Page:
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Cha-ching! Halloween is all treat for candymakers

Larry Graham, president of the National Confectioners Association
Source: National Confectioners Association
Larry Graham, president of the National Confectioners Association

Candymakers are looking to get a multibillion-dollar haul this Halloween.

Larry Graham, president of the National Confectioners Association (NCA), which represents more than 300 candy companies, told CNBC that Halloween candy sales are projected to top $2.3 billion, up 1 percent from last year.

(Read more: Sugar rush! Chocolate stocks soar this Halloween)

Halloween is the biggest holiday for candy producers, followed by Easter, Christmas and Valentine's Day. The four holidays account for about 30 to 35 percent of all candy sales, NCA said.

Uncertainty surrounding the government shutdown doesn't seem to have affected American spending on Halloween candy, Graham said. A greater influence has been people's worries about diet and health.

(Read more: The 10 most haunted cities in America)

Candy displayed at a Walgreens in Wheeling, Ill.
Getty Images
Candy displayed at a Walgreens in Wheeling, Ill.

"We agree you shouldn't have too much sugar in your diet, but this is one time a year and we don't think this has an impact on people's diets," he said.

"People are overconcerned about fun holidays like this," Graham said. "Some schools are restrictive, and we don't think it's necessary."

Overall "the candy industry is doing OK," he said, adding that it's not recession-proof, but more recession-resistant than other consumer sectors.

Nearly three-fourths of all candy purchased at Halloween is chocolate. Candymakers' concerns include stocks and prices of ingredients such as sugar, cocoa and nuts, with long-term supplies of cocoa a special worry.

It can be grown only in a limited area—the belt 20 degrees north and south of the equator, and a cocoa tree take four to five years to produce fruit after planting, according to the NCA.

Global demand for chocolate has been rising, as developing economies such as China, India and Brazil have a growing appetite for chocolate and more discretionary income to buy it, according to an NCA spokesperson.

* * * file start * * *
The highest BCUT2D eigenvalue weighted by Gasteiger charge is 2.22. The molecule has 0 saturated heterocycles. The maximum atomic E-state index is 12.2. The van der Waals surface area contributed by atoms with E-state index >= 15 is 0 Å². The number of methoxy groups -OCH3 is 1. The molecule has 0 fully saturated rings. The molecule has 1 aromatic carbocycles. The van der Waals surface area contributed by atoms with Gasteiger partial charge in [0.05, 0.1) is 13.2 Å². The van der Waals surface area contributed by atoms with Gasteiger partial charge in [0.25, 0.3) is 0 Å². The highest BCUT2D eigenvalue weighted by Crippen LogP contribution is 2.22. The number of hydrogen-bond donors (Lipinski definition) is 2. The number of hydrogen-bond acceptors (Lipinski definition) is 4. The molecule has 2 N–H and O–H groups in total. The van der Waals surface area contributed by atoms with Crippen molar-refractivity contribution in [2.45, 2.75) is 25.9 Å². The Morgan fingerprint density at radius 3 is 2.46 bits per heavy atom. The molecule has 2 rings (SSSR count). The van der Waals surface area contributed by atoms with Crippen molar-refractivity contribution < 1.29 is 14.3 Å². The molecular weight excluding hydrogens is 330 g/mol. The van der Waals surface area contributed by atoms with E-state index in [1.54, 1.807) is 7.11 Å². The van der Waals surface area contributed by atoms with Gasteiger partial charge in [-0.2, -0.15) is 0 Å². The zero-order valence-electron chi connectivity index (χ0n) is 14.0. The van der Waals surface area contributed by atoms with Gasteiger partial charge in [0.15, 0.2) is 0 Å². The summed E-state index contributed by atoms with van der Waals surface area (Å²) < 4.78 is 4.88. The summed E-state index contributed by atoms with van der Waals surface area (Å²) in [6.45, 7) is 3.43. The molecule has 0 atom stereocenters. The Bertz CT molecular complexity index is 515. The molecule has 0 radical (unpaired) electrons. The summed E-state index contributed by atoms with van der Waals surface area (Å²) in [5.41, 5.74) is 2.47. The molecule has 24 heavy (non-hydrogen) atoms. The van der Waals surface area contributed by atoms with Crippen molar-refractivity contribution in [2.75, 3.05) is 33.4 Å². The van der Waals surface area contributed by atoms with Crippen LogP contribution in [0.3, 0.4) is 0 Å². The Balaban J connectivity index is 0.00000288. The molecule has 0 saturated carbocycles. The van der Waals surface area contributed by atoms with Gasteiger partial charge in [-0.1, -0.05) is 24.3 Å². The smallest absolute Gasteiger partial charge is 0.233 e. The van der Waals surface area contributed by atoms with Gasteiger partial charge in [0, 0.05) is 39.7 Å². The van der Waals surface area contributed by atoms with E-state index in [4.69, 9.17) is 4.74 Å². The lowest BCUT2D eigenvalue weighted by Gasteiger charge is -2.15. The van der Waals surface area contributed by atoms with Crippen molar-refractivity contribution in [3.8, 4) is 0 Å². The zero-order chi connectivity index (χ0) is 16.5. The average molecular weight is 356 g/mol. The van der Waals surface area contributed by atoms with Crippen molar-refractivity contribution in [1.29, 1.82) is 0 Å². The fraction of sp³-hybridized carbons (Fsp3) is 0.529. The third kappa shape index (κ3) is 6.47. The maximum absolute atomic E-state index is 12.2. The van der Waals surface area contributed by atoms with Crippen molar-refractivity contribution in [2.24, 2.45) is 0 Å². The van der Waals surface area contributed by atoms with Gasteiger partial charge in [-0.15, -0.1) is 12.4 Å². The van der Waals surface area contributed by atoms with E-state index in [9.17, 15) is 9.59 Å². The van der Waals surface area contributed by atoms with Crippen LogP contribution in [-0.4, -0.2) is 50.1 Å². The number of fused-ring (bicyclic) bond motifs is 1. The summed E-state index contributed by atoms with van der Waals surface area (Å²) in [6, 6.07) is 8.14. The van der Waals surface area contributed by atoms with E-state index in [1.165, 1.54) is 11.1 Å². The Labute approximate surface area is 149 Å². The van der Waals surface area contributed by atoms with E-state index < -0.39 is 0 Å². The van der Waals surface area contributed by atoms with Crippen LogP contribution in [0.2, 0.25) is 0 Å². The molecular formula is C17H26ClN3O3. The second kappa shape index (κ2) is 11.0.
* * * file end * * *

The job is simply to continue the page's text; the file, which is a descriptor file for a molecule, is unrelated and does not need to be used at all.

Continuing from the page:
Candy prices have risen 7 percent in the past year, according to the association.

In an industry overwhelmingly composed of small family companies, the two biggest players are Hershey and Nestlé, the spokesperson said.

(Read more: Hershey's profit rises on strong sales)

Hershey shares hit an all-time high Wednesday. The stock has risen over 40 percent in the past year. The company reported third-quarter earnings last week that beat expectations and raised its earnings-per-share growth guidance for the second time in less than 18 months. Its 12-month trailing price-to-earnings ratio, often used to determine the value of a stock, is about 29.

Packaged foods analyst Thilo Wrede at Jefferies increased his price target on Hersey shares to $95, citing better cost leverage and the fact that the company "does not seem to feel the effects of a weak consumer/slowing economies," he wrote in his latest note. He kept his hold rating on the stock.

In addition to its hallmark Hershey bars and Kisses, the company produces favorite Halloween brands such as Reese's, Almond Joy, Mounds and KitKat.

Swiss-based Nestlé is the world's largest packaged food and beverage company in terms of revenue, with a candy lineup that includes Baby Ruth, Butterfinger, Sweet Tarts and Wonka.

Erin Lash, senior stock analyst at Morningstar, gives Nestlé local shares a four out of five-star rating and the American Depositary Receipts a three-star rating. The ADR shares have gained about 14 percent in the past year.

Nestlé has a price-to-earnings ratio of about 20 and a market cap of about $233 billion.

In her last note, Lash said the company is trading "at a more attractive valuation relative to Hershey." But, she added, bears are concerned that "the tough economic climate is causing consumers around the globe to rein in spending, and this could cause a significant short-term reduction in consumers' impulse purchases of products such as chocolate."

Watch the full interview on Thursday's "Street Signs" from 2 p.m. to 3 p.m. ET.

—By CNBC's Katy Byron. Follow her on Twitter @kbyronCNBC

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